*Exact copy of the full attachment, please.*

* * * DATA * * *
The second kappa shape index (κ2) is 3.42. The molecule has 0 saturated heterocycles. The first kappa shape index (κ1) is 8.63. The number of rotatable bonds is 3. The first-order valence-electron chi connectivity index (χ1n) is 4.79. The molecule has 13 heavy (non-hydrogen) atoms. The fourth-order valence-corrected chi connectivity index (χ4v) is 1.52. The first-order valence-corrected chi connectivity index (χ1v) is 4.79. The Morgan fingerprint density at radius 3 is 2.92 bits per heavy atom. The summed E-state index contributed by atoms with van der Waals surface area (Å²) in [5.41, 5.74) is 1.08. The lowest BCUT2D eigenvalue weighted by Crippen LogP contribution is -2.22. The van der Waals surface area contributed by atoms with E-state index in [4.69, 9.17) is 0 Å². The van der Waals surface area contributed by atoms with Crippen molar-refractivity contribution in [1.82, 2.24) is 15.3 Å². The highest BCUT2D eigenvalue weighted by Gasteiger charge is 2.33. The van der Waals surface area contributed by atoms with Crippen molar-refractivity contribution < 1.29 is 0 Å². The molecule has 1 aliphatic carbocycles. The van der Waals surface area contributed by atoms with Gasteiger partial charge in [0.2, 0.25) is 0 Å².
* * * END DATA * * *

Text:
The second kappa shape index (κ2) is 3.42. The molecule has 0 saturated heterocycles. The first kappa shape index (κ1) is 8.63. The number of rotatable bonds is 3. The first-order valence-electron chi connectivity index (χ1n) is 4.79. The molecule has 13 heavy (non-hydrogen) atoms. The fourth-order valence-corrected chi connectivity index (χ4v) is 1.52. The first-order valence-corrected chi connectivity index (χ1v) is 4.79. The Morgan fingerprint density at radius 3 is 2.92 bits per heavy atom. The summed E-state index contributed by atoms with van der Waals surface area (Å²) in [5.41, 5.74) is 1.08. The lowest BCUT2D eigenvalue weighted by Crippen LogP contribution is -2.22. The van der Waals surface area contributed by atoms with E-state index in [4.69, 9.17) is 0 Å². The van der Waals surface area contributed by atoms with Crippen molar-refractivity contribution in [1.82, 2.24) is 15.3 Å². The highest BCUT2D eigenvalue weighted by Gasteiger charge is 2.33. The van der Waals surface area contributed by atoms with Crippen molar-refractivity contribution < 1.29 is 0 Å². The molecule has 1 aliphatic carbocycles. The van der Waals surface area contributed by atoms with Gasteiger partial charge in [0.2, 0.25) is 0 Å².